Skip to content

What the HHT?

A blog for the HHT community

Ann Trussell: “My promise to my daughters…I will do everything in my power to find a cure!”

Ann Trussell joined the Cure HHT Board of Directors to help ensure the next generation of HHT patients don’t experience the pain and struggles of generations past.

“My promise to my daughters is that as long as I’m able, I will do everything in my power to find a cure,” Ann says. “Children are being born with HHT every day. We owe it to them to do better!”

For Ann and her family, as is all too common with HHT, so many signs and symptoms were overlooked for years. A diagnosis didn’t come until her youngest daughter, Lauren, was born.

Lauren suffered a stroke in utero, and doctors were never able to pinpoint why. As she got older, Lauren began passing out and turning blue. Again, no one seemed to know why. One day when Lauren was 9 years old, it happened and “she wasn’t coming back to us,” Ann remembers. Lauren was taken to Children’s Hospital of Philadelphia’s cardiac care floor where a chest CT would reveal a massive AVM in Lauren’s right lung. Dr. Scott Trerotola, Director of the HHT Center of Excellence at UPenn, was called to review the scans.

Read More

Gabby Choi: There is so much power in patients advocating for themselves…

As a kid, Gabby Choi remembers spending hours in the bathroom with her mother, who also had HHT, as she dealt with her hemorrhagic nosebleeds that seemingly kept getting worse and worse.

It had a significant impact on her mom’s quality of life – with the frequent bleeds interfering with work or preventing her from wanting to socialize in fear of a bad bleed striking.

Sadly in 2017, Gabby’s mother Julia was diagnosed with pancreatic cancer. Because of her progressed HHT, she didn’t qualify for any of the clinical trials that could have given her a better chance at fighting the cancer.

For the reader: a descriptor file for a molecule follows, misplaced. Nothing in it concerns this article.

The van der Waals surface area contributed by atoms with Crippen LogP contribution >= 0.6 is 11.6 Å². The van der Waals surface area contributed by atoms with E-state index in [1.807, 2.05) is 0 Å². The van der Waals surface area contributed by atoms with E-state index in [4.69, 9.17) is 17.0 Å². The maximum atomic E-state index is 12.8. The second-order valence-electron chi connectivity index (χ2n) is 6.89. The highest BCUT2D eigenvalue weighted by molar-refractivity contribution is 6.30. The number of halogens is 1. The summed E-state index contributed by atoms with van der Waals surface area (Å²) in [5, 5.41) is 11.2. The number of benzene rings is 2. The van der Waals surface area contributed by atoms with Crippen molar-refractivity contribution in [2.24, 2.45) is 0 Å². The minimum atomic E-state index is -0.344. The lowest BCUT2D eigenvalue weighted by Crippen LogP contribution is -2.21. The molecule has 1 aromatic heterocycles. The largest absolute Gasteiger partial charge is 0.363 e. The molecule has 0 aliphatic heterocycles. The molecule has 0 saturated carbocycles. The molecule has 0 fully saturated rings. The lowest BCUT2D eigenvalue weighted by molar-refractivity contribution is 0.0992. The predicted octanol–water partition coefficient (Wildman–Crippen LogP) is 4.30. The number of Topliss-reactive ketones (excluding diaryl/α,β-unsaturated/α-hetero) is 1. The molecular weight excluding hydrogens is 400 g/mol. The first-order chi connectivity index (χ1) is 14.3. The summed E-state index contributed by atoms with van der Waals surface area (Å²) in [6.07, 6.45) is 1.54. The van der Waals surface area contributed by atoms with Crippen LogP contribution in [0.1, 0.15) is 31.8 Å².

Gabby’s own HHT symptoms remained relatively mild during her childhood. She’d go on to swim collegiately at Emory University and receive her MBA from Harvard Business School, but the experiences with her mother motivated her to get more involved with the HHT community and help in any way she could.

Read More

They told John he only had a month left to live…he knew he had to keep fighting

John Bannon was told he had about a month left to live. For over a decade, John searched for relief to try to manage his increasingly severe nosebleeds. Bleeds so bad that he became known as “the nosebleed guy” to the local ambulance team – and so severe he was reliant on 2 to 4 units of blood every other week. In a matter of months, John went from 220 pounds down to 165. His organs were beginning to fail.

John had tried everything, it felt like. He had multiple cauterizations at Yale and UPenn, made a trip to San Diego to try Avastin, had his nose embolized at Columbia; none of it was effective in getting the bleeds under control. “It felt like there was no hope, but I wasn’t going to give up,” John said. “I knew I had to keep fighting. Between my wife and I, we have 11 children and 17 grandchildren. Five of my kids have HHT, and some of my grandkids do as well. I was determined to find something before I left this planet that would help them not struggle like I had.”

Read More

HHT rocked our world

Since birth my husband Josh has known he has HHT. His mother and her five siblings all inherited it from their father (How wild are those odds!). When his mom saw a telangiectasia on his foot, she knew he had inherited it too. At this point HHT, the family believed HHT was just a nose bleeding disease. They had never had any preventative scans done.

Fast forward almost 40 years. Halloween weekend of 2021 our 12 year old daughter was diagnosed with Pulmonary Arterial Hypertension after finding out she was in severe heart failure. After a week of testing and a genetic confirmation, we found out her Pulmonary Hypertension was caused by her HHT (ACVRL1). HHT caused a malformation of the arteries that deliver blood from her heart to her lungs.  Only 1% of people with ACVRL1 have PAH. Again, what crazy odds!

Read More

Access to expert care at CHOP saved Jahier’s life

January 21, 2023 started off like a normal day for 13-year-old Jahier and his mom, Amber. The two had just gone out to eat and did a little shopping afterwards. When they arrived home, Jahier helped carry a few bags inside when suddenly he started to cry. “It wasn’t a normal cry,” Amber recalled. “He started saying he couldn’t feel his legs and said his head was hurting.”

Amber didn’t wait. She rushed him to the local emergency room, which was just a 5-minute drive down the road. By the time they arrived, Jahier couldn’t walk. The team of doctors called for a stroke alert and conducted a brain CT. The first scan looked normal, but Jahier’s condition continued to worsen. A second scan, this time with contrast, revealed a ruptured brain AVM — and the bleed appeared to be spreading.

Read More
Scroll To Top